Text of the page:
“Are there any questions about the process or the application that I can answer?”
This room is the size of your average classroom, but it’s the faculty and staff members who are sitting in the student’s seats. That’s because their being deputized. That’s the fancy word for someone who can legally register other people to vote.
In this case, the faculty and staff members will be registering students and other faculty. Juanita Jackson is with UH’s Student Affairs department and helped organize the deputizing class.
“Students have not taking interest in the past. We’ve typically encouraged students in the past, we’re just giving it more of a push this year.”
The new registration deputies are all volunteers. Mathew Mullin works at one of the campus dorms and Victoria Gbenova works for the student newspaper. Both believe more students should exercise their right to vote, but both are aware of some of the factors that keep students from voting:
“Too preoccupied with everything else that’s going on. When I was that age, I wasn’t even aware of a lot of the elections that happened, especially the local ones.”
“They’re lazy; they have a lot of things going on; they think they’re too busy to vote and they don’t think it’s important. And they’re voice doesn’t count, but actually is does. And it’s actually very important that they get registered to vote, even if they don’t vote. They have the ability to go vote. So having the ability to vote, I believe is very important.”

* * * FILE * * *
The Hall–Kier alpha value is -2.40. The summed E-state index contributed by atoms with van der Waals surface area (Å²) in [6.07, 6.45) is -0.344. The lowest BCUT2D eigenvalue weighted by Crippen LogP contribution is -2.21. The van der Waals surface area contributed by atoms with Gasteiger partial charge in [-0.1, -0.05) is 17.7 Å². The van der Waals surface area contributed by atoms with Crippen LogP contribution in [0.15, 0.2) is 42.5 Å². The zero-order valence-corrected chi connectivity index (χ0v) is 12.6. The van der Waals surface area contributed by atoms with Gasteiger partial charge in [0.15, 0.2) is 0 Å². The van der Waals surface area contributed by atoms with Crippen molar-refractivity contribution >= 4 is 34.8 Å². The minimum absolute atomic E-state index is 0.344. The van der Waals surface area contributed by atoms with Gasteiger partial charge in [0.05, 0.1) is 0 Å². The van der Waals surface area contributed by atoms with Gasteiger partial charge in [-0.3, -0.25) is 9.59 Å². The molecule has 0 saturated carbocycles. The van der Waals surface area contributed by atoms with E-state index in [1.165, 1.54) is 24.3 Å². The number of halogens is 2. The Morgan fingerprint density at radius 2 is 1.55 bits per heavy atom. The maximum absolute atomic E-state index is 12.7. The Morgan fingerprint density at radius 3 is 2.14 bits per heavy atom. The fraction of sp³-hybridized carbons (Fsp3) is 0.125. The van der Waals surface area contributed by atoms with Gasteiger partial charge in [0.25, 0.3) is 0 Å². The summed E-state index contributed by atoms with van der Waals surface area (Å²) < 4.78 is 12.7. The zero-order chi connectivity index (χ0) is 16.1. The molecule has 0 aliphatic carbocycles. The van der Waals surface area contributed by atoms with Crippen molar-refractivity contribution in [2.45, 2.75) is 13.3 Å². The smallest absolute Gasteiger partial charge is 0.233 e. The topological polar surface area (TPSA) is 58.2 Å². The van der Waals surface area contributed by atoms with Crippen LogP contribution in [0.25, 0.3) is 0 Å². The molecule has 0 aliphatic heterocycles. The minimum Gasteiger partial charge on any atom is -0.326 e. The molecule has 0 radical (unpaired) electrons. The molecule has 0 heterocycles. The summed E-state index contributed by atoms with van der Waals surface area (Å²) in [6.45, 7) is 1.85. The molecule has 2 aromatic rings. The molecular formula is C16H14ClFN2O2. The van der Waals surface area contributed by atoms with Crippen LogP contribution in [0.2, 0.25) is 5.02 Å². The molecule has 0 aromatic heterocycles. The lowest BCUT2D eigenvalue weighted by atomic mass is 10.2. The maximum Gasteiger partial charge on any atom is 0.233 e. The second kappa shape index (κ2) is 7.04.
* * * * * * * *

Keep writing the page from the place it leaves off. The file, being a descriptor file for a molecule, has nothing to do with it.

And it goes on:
While many in the general population may talk about Senator Hutchison versus Governor Perry, or all the candidates in the upcoming mayor’s race…UH students are more likely to talk about term papers, the Kanye West incident or even the Cougar’s huge win over Oklahoma State on Saturday…but politics? Voting?
Student Jake Daugherty says that’s not on his list.
“I don’t vote. If I see a candidate that I like in an election, I’ll register and vote. I didn’t vote in the last one because I didn’t prefer either candidate.”
Other than tuition increases, Daugherty says most political issues aren’t on student’s minds.
“I don’t think we really see enough thing affecting us really. We sort of hear them talking about it on the news and you hear people talking about it on the street, but we haven’t really seen any of the effects of it personally.”
So the new deputies will have their work cut out for them. Soon they’ll start setting up tables and booths on campus, hoping to catch student’s attention. Whether or not more students will actually vote is unknown. But they do know that none of them can vote, if they don’t register first.
Bill Stamps. KUHF-Houston Public Radio News.